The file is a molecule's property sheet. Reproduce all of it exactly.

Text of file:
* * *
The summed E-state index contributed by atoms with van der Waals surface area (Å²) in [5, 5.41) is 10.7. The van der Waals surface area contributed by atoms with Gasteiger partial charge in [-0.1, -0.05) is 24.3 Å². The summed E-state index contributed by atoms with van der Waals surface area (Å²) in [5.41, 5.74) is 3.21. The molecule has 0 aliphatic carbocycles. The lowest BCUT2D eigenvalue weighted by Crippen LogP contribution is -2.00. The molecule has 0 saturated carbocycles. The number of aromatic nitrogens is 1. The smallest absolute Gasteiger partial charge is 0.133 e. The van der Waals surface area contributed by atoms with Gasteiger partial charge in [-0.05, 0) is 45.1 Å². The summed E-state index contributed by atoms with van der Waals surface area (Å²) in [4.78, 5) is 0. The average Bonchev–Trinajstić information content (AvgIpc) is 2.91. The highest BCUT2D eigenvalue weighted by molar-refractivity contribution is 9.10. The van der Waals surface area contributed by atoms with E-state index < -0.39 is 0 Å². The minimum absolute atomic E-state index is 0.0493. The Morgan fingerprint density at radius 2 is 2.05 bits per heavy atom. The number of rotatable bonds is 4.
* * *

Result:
The summed E-state index contributed by atoms with van der Waals surface area (Å²) in [5, 5.41) is 10.7. The van der Waals surface area contributed by atoms with Gasteiger partial charge in [-0.1, -0.05) is 24.3 Å². The summed E-state index contributed by atoms with van der Waals surface area (Å²) in [5.41, 5.74) is 3.21. The molecule has 0 aliphatic carbocycles. The lowest BCUT2D eigenvalue weighted by Crippen LogP contribution is -2.00. The molecule has 0 saturated carbocycles. The number of aromatic nitrogens is 1. The smallest absolute Gasteiger partial charge is 0.133 e. The van der Waals surface area contributed by atoms with Gasteiger partial charge in [-0.05, 0) is 45.1 Å². The summed E-state index contributed by atoms with van der Waals surface area (Å²) in [4.78, 5) is 0. The average Bonchev–Trinajstić information content (AvgIpc) is 2.91. The highest BCUT2D eigenvalue weighted by molar-refractivity contribution is 9.10. The van der Waals surface area contributed by atoms with E-state index < -0.39 is 0 Å². The minimum absolute atomic E-state index is 0.0493. The Morgan fingerprint density at radius 2 is 2.05 bits per heavy atom. The number of rotatable bonds is 4.